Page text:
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Published: Friday, 7/15/2005

Ohio's high court enters voting-machine dispute

BLADE COLUMBUS BUREAU

COLUMBUS - The Ohio Supreme Court yesterday waded into the battle between Secretary of State Kenneth Blackwell and a voting-machine manufacturer that claims Mr. Blackwell's actions have cost it millions of dollars.

At Mr. Blackwell's request, the high court agreed to consider whether a lawsuit filed in Franklin County Common Pleas Court by Nebraska-based Election Systems & Software should be moved to the Ohio Court of Claims, which usually handles monetary claims against state officials.

An agreement with Franklin County Judge Dale Crawford has given the 32 counties that joined the ES&S suit until Sept. 15 to decide which voting machines they want and has given manufacturers until Nov. 1 to win certification for computerized touch-screen voting devices they want to sell.

The state's goal is to have 49 of Ohio's 88 counties using new machines in the Nov. 8 general election, using funds under the federal Help America Vote Act of 2002.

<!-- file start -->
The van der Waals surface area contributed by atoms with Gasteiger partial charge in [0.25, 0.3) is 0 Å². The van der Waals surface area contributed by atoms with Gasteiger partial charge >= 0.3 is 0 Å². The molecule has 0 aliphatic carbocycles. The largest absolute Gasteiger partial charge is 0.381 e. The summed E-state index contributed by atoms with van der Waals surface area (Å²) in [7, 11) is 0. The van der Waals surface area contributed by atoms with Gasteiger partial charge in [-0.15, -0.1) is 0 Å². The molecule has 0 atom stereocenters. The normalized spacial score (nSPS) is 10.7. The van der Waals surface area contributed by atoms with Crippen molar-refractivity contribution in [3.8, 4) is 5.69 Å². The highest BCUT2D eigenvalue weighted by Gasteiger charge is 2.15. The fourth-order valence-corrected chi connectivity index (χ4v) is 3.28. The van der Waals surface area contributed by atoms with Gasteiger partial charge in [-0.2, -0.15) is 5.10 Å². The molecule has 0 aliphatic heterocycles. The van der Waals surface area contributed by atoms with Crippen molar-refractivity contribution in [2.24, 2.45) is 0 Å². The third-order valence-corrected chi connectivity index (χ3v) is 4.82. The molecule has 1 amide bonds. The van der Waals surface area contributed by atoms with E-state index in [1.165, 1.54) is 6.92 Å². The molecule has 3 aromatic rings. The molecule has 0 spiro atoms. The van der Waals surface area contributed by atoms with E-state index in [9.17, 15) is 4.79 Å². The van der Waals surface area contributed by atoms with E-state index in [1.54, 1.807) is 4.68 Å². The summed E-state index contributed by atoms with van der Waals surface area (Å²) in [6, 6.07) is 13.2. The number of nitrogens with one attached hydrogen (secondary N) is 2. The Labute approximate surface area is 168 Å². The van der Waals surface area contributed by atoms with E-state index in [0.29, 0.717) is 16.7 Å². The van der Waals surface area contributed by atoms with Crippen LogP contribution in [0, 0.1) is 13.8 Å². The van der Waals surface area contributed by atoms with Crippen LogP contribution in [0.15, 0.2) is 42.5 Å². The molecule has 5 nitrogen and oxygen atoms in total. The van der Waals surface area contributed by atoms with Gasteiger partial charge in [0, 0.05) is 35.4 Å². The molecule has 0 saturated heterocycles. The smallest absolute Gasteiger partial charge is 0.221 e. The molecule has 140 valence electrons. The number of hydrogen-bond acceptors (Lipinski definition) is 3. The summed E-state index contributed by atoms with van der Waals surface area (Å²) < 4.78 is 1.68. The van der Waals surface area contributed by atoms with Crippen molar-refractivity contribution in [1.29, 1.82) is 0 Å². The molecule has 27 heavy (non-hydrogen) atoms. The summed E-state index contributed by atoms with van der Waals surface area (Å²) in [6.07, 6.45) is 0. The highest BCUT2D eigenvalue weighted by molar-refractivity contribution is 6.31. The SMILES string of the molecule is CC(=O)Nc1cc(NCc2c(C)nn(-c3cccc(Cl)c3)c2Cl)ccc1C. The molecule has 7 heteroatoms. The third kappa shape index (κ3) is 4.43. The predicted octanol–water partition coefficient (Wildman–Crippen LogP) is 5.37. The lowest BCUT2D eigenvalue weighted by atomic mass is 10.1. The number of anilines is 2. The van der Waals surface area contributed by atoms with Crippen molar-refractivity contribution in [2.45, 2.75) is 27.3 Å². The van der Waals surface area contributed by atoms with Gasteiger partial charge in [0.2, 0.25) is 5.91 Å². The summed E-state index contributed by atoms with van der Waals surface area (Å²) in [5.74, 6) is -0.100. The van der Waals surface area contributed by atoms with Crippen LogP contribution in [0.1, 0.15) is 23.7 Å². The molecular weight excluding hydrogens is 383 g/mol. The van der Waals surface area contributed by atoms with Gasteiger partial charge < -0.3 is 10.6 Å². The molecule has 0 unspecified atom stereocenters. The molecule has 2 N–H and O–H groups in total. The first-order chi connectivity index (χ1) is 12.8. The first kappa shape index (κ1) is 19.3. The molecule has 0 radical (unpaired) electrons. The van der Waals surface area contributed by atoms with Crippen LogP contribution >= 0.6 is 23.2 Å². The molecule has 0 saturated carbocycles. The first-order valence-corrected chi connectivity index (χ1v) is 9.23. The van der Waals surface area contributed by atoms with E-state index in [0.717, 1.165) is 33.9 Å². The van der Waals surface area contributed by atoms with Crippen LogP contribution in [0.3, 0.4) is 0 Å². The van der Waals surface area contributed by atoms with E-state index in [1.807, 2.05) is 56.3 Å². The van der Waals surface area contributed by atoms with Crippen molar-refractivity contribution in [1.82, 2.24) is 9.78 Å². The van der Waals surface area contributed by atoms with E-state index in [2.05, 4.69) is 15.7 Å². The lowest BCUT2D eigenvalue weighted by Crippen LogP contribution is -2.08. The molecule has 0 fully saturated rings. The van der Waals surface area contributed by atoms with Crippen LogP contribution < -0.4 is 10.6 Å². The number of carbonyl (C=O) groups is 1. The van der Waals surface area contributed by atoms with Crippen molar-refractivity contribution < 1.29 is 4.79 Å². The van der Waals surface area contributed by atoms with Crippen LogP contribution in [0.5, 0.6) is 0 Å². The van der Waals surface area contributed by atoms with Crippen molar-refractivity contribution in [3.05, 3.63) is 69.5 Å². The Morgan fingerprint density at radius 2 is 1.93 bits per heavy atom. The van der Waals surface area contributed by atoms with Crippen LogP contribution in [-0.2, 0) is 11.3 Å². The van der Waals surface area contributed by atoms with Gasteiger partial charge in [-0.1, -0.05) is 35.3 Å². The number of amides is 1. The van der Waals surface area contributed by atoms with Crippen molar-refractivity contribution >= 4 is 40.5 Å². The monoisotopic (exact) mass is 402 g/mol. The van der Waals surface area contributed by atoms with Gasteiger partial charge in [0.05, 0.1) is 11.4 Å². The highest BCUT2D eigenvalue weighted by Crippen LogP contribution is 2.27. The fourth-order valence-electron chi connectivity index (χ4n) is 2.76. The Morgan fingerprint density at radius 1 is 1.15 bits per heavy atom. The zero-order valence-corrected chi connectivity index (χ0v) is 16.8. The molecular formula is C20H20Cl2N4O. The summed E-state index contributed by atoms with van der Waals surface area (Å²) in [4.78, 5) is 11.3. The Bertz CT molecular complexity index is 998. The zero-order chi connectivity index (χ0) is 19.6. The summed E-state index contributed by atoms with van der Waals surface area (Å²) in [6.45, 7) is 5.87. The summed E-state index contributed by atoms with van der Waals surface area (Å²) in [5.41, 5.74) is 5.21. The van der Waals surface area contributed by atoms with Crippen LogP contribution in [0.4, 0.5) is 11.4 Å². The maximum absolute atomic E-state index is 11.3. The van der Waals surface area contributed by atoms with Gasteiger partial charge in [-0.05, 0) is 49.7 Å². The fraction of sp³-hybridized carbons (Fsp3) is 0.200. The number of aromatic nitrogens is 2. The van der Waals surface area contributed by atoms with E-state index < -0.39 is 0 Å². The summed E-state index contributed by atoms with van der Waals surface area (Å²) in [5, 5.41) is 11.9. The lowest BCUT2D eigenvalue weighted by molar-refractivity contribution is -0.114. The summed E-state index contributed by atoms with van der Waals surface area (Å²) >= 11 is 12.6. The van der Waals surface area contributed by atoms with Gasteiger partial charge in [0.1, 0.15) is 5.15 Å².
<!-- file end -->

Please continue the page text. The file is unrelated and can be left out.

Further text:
Most of the counties that plan to be up and running with new systems this year, including Lucas, plan to buy a touch-screen device manufactured by Texas-based Diebold Inc. It's the only device certified to meet the new legislative mandate that electronic machines come equipped with paper backup systems.

ES&S, and later Texas-based Hart Intercivic, claimed its touch-screen devices, which have yet to be certified under the new standard, have been shut out of the Ohio market.

Both have certified optical scan devices that employ paper ballots, but most counties have indicated a preference for touch screens.

"ES&S chose to enter into the process with litigation rather then spend its time developing the technology, which would make good business sense," said Carlo LoParo, a spokesman for the secretary of state.

Mr. Blackwell's office contends settlement negotiations with Hart and the counties appear promising but claims ES&S to be focused on money and not a resolution to the deadline issues.

"Why are they afraid to have the discovery process go forward?" asked Jill Friedman, spokesman for ES&S.

"The fact that the secretary of state's office would try to remove [Judge Crawford] from this case is just another example of how hard they will work to eliminate choice from Ohio's voting system selection process."



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